Check out our black and white look of Saints practice in London on September 28, 2017.
London – The New Orleans Saints found a winning formula against Carolina last week to post their first win of the season. The chase now is to duplicate the consistency of gameplan execution, against the Maimi Dolphins at Wembley Stadium on Sunday. Here are a few ways in which that can be accomplished:
- The Saints haven't committed a turnover this season, and that's a pretty phenomenal statistic to have through three games. No Drew Brees interceptions – he nearly has been flawless, 76-for-111 passing (68.5 percent) for 867 yards and six touchdowns – and the only Saints fumble has been recovered by them. Cleanliness always is a good trait to have for a football team, and it'll be even better if the trend continues against the Dolphins. It takes a bit of luck (Panthers linebacker Luke Kuechly dropped a Brees pass that hit him in the hands) but mostly, it takes a team that's cognizant of how important it is to protect the ball.
- Big props so far to the Saints' offensive line, which has undergone much shifting in the first three games (rookie Ryan Ramczyk has played both tackle positions, Andrus Peat has played left guard and left tackle, Senio Kelemete has played right tackle and left guard, and Zach Strief has missed two games at right tackle). The line that opened the season at Minnesota – Ramczyk at LT, Peat at LG, Max Unger at C, Larry Warford at RG and Strief at RT – appears to be the one that will start against the Dolphins. That's good, because it's the best five and it will be tested. Perhaps especially, the interior of the line (Peat, Unger and Warford) will be tested by Miami defensive tackle Ndamukong Suh, a six-time All-Pro who wreaks havoc. Saints Coach Sean Payton lauded Suh's ability to time a team's cadence, so Brees likely will toss in a changeup or two to throw off Suh and, perhaps, draw a penalty. If Suh dominates the middle, it's going to be difficult for the Saints to keep him out of the backfield and to establish much of a running game inside.
- The Saints defensive line knows where Miami quarterback Jay Cutler will be, given that Cutler isn't much of a scrambler. And in the past, when Cutler was with the Bears, the Saints had much success in pressuring him and in sacking him. After posting four sacks against Carolina (one each by Cam Jordan, Hau'oli Kikaha, Alex Okafor and Trey Hendrickson), the Saints have to feel good about their chances of getting to Cutler. He has a quick release and a strong arm, but he can be hit – for the Saints, hopefully, often and early.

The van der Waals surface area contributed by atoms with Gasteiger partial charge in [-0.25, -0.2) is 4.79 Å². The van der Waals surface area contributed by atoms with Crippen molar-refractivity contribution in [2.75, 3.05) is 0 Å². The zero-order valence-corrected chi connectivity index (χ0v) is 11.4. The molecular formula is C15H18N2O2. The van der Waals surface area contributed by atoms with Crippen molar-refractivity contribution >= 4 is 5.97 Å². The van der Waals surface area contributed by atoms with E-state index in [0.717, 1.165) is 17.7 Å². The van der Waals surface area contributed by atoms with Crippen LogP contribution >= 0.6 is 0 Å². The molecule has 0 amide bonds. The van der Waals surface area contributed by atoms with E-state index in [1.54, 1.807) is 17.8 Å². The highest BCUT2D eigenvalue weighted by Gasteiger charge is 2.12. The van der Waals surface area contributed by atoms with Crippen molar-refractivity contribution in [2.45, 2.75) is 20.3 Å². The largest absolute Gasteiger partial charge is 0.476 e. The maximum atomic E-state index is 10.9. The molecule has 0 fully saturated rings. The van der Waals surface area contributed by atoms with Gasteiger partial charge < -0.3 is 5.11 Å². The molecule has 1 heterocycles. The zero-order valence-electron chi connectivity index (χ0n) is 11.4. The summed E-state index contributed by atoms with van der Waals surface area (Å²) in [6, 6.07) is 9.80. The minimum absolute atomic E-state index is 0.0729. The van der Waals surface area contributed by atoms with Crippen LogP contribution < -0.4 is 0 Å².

- You won't see many better performances by a defense than the Saints had against the Panthers on Sunday and, especially, the secondary was on point. Only 156 net passing yards allowed, and interceptions by cornerback P.J. Williams and safeties Marcus Williams and Kenny Vaccaro highlighted the stinginess. Getting rookie starter Marshon Lattimore back should help at cornerback – you have to like what you saw of him in the first two games; he was very clingy against New England before departing that game with symptoms of a concussion – and it looks like New Orleans can depend on Ken Crawley to provide solid depth at that position after having started and playing well against the Panthers. If the Saints consistently can get that kind of coverage on the back end, that'll make like easier on the front end.
- The Saints arrived in London on Monday; the Dolphins, on Friday. Maybe it's an oversimplification to believe that adapting to the time change should be an aid, but it is a challenge to adapt, and the Saints allotted more time to do so than did the Dolphins. A bit of sluggishness from Miami on Sunday totally wouldn't be a surprise, and the Saints have put themselves in position to take advantage of it.